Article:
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View Poll Results: Why do you hate Sci-Fi?

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  • It's boring.

    8 66.67%
  • It's icky...I don't really know.

    3 25.00%
  • It's stupid and unrealistic.

    4 33.33%
  • It scares me.

    2 16.67%
  • It doesn't scare me now, but scared me as a child and that left an impression.

    5 41.67%
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Results 241 to 250 of 330

  1. #241
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    I'm not trolling. You just openly admitted to repeatedly saying something JUST to get a rise out of me, not because you actually feel that way.

    That is trolling.

  2. #242
    Senior Member swordpath's Avatar
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    Science fiction is an N thing. I like some Sci-Fi stories, but generally I'm not a huge fan.

  3. #243
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    Quote Originally Posted by Marmie Dearest View Post
    I'm not trolling. You just openly admitted to repeatedly saying something JUST to get a rise out of me, not because you actually feel that way.

    That is trolling.
    With the way you've been going about yourself in this thread I do actually believe that you might as well have just said "I hate Mexicans".

  4. #244
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    Quote Originally Posted by 93JC View Post
    With the way you've been going about yourself in this thread I do actually believe that you might as well have just said "I hate Mexicans".


    I do think you're trolling now. I'm just going to disengage.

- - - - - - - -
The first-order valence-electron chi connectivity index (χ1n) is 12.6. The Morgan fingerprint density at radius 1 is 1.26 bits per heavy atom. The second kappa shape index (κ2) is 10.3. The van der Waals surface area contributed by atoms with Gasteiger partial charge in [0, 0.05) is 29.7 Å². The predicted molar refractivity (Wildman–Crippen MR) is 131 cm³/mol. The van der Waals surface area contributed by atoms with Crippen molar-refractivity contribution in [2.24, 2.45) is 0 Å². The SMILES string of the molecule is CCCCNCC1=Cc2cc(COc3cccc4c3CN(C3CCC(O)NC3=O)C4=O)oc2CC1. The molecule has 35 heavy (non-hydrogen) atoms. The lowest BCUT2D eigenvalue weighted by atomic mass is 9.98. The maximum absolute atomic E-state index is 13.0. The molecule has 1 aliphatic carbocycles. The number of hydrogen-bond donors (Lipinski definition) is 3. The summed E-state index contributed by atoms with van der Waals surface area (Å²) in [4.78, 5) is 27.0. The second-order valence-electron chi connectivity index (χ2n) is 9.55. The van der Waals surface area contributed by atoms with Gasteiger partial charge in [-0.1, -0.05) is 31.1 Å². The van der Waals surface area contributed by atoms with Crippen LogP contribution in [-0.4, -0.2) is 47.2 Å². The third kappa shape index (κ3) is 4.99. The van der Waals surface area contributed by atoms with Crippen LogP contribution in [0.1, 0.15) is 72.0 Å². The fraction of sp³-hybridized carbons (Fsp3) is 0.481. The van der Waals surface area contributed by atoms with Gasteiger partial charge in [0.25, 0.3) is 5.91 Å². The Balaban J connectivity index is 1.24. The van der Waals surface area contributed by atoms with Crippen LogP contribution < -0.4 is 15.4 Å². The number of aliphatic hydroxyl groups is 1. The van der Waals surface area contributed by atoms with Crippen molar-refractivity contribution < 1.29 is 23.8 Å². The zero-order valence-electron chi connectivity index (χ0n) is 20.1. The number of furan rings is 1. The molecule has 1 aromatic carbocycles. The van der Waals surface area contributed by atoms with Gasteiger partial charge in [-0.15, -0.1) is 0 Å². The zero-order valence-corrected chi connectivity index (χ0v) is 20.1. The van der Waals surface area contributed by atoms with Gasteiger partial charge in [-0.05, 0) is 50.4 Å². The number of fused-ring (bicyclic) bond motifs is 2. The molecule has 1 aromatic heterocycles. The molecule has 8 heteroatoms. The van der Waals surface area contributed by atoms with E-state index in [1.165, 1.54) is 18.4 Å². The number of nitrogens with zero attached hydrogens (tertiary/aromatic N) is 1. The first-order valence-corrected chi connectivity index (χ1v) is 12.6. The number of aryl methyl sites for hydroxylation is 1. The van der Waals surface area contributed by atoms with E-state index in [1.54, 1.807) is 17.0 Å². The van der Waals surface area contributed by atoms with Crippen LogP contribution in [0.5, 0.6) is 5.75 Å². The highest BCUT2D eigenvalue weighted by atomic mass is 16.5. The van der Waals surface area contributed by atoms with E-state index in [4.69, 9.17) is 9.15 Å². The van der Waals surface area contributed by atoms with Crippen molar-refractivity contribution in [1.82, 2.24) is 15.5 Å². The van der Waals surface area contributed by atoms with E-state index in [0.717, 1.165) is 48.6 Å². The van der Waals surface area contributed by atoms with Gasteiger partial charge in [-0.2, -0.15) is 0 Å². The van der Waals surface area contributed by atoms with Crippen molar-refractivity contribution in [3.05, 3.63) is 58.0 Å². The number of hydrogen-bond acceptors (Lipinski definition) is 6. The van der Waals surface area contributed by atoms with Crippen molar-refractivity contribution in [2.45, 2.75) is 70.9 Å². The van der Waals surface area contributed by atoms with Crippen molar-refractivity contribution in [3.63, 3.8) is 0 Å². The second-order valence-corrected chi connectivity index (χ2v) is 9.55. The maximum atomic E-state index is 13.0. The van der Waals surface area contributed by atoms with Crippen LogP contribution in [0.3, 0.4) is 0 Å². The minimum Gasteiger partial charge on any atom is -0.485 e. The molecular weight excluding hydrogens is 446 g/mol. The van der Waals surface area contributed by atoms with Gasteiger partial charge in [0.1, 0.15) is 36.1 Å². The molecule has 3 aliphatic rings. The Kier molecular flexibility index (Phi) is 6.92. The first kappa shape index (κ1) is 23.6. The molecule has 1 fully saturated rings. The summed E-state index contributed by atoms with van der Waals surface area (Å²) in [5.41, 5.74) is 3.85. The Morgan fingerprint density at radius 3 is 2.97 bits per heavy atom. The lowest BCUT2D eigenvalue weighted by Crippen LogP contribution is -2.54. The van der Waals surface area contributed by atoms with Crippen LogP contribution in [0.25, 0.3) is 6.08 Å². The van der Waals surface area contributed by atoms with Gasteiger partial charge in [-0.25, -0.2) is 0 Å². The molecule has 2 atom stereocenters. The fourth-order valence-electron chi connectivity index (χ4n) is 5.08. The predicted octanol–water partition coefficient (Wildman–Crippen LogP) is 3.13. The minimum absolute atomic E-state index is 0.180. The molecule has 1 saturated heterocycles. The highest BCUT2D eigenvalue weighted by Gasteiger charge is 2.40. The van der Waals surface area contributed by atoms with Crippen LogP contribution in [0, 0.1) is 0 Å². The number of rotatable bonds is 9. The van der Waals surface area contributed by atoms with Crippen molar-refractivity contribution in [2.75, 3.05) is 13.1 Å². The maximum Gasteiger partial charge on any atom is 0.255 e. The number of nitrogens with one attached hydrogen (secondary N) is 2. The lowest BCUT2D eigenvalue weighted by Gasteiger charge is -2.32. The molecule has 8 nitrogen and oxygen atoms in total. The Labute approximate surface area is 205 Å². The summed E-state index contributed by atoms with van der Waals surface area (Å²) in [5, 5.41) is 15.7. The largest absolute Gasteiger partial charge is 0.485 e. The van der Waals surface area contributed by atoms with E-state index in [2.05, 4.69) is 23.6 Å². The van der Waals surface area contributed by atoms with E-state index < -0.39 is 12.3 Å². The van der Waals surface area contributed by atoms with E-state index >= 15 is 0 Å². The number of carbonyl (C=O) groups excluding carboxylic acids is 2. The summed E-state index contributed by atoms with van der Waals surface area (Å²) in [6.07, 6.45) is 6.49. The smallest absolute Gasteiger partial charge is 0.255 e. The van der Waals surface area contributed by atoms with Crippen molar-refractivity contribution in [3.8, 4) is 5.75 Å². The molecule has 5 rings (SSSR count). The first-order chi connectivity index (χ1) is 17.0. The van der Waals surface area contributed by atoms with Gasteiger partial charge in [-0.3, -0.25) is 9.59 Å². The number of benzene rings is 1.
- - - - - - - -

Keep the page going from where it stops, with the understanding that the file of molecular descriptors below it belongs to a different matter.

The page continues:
5. #245

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    I tend not to like science fiction, but it's not because I hate science fiction themes. It's because I think the percentage of quality science fiction is low compared to other genres. It's the same reason I don't like horror movies or fantasy movies. I like good science fiction and good horror movies (probably still hate good fantasy), but my opinion is that most of them suck. I'm well aware that this is a subjective judgment, but that's the only kind you can make concerning a question like this.
    Everybody have fun tonight. Everybody Wang Chung tonight.

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  6. #246
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    Quote Originally Posted by swordpath View Post
    Science fiction is an N thing. I like some Sci-Fi stories, but generally I'm not a huge fan.
    I thought that maybe science fiction could be an N thing because it concerns telling stories and making points which could just as easily be told in a more realistic context. Instead, it relies on the building of other worlds, kind of like the fantasy genre.

    On the other hand, I do like some fables, folk tales and pagan myths, but those still tend to be more earth-based fantasy fiction with a point at determining archetypes.

    Horror is the least realistic genre I like, obviously some horror is ridiculously over the top and silly, and I feel like some horror is realistic because I believe ghosts are possibly real (especially when I was younger I believed that things like ghosts and demon possession could be possible) and also because a lot of horror is about serial killers.

    I do like a degree of fantasy, but it's more like fairy tale fantasy or ghost story fantasy rather than living in a completely different world, planet, or dimension.